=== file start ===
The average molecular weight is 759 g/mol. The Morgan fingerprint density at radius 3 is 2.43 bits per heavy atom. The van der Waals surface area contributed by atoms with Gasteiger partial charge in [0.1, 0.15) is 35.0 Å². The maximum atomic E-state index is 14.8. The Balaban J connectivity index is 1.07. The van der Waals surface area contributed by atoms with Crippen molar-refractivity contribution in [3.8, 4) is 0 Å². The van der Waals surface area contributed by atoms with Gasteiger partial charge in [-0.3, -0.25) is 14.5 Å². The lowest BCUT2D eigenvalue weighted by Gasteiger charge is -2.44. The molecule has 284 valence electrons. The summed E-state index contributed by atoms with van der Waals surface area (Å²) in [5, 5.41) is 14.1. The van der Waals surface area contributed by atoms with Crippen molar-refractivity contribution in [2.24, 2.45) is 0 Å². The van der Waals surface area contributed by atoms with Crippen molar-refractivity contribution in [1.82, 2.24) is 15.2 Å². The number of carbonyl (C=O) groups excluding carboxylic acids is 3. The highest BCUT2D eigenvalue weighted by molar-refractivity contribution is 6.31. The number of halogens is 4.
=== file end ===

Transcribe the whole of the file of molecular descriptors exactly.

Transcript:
The average molecular weight is 759 g/mol. The Morgan fingerprint density at radius 3 is 2.43 bits per heavy atom. The van der Waals surface area contributed by atoms with Gasteiger partial charge in [0.1, 0.15) is 35.0 Å². The maximum atomic E-state index is 14.8. The Balaban J connectivity index is 1.07. The van der Waals surface area contributed by atoms with Crippen molar-refractivity contribution in [3.8, 4) is 0 Å². The van der Waals surface area contributed by atoms with Gasteiger partial charge in [-0.3, -0.25) is 14.5 Å². The lowest BCUT2D eigenvalue weighted by Gasteiger charge is -2.44. The molecule has 284 valence electrons. The summed E-state index contributed by atoms with van der Waals surface area (Å²) in [5, 5.41) is 14.1. The van der Waals surface area contributed by atoms with Crippen molar-refractivity contribution in [2.24, 2.45) is 0 Å². The van der Waals surface area contributed by atoms with Crippen molar-refractivity contribution in [1.82, 2.24) is 15.2 Å². The number of carbonyl (C=O) groups excluding carboxylic acids is 3. The highest BCUT2D eigenvalue weighted by molar-refractivity contribution is 6.31. The number of halogens is 4.